The Papuan taipan is arguably the deadliest snake in the world, but not only because of the intensity of its venom. The creature kills humans at such an alarming rate primarily because the antidote to its bite is too expensive for most Papuan medical facilities to afford. That unfortunate fact could soon change, though, thanks to research out of Costa Rica’s Instituto Clodomiro Picado, which is developing an affordable taipan antivenom called TaipanOx-ICP. This fascinating interview about the medication’s upcoming clinical trials sheds light on why creating antivenoms is such a labor-intensive exercise:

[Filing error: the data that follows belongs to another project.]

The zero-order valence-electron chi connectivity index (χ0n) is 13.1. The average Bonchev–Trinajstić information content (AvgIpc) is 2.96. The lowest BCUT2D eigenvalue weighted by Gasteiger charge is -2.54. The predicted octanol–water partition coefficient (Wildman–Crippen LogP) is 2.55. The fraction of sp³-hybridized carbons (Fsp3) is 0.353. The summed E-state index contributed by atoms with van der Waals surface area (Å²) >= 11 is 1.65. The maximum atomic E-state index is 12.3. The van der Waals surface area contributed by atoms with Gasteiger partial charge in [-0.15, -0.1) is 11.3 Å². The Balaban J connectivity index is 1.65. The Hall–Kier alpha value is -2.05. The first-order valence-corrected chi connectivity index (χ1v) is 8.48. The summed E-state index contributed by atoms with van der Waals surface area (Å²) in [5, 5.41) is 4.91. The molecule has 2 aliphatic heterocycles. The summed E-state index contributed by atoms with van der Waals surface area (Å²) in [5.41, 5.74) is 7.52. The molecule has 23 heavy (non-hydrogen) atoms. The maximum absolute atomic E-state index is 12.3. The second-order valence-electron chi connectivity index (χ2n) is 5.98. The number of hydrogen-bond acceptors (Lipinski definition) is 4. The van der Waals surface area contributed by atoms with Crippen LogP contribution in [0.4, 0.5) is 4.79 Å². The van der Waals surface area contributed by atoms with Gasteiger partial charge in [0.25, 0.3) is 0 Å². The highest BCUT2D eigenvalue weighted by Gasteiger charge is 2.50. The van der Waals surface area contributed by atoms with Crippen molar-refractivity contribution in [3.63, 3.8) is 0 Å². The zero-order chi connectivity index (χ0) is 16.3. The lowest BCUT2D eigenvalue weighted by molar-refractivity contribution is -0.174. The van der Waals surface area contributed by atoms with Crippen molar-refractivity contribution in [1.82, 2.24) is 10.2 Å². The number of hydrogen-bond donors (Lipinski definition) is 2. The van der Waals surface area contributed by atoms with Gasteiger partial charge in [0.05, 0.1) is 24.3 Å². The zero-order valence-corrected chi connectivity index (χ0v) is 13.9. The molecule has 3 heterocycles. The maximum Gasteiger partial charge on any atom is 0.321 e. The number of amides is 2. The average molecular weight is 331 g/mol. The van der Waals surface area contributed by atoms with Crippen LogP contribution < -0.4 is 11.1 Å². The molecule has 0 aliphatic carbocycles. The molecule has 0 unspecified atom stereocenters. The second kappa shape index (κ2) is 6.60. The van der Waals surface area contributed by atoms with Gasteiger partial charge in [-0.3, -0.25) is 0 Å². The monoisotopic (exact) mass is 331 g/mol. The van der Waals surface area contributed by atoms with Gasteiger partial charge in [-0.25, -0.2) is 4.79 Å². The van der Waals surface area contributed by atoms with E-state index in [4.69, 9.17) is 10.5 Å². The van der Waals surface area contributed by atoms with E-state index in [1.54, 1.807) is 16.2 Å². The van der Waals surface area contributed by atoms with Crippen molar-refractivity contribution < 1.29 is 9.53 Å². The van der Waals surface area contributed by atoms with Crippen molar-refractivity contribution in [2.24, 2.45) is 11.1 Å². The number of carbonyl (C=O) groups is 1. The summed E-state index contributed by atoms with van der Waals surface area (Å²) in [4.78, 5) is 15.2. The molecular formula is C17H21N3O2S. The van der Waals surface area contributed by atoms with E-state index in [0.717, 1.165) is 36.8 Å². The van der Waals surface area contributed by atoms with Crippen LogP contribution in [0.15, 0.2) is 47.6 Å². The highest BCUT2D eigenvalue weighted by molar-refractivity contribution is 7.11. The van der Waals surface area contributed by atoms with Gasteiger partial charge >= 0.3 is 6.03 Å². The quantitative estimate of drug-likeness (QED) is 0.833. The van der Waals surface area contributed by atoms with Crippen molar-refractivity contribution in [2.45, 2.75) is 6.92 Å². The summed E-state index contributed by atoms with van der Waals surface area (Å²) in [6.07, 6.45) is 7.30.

Anti-venoms are made by immunising a horse with selected snake venoms, so that the horse makes antibodies and these antibodies are extracted from the horse’s plasma and refined so that they’re fit to be given by the intravenous route to human snakebite victims. And the Costa Ricans, as I say, have found a much simpler, less expensive, but no less safe and no less effective method.
If anyone can point me toward a readable history of antivenom development, I’d be much obliged. I’d be interested to know how horses were settled upon as the ideal animals for antibody production. Were other animals tried out first, with disappointing results?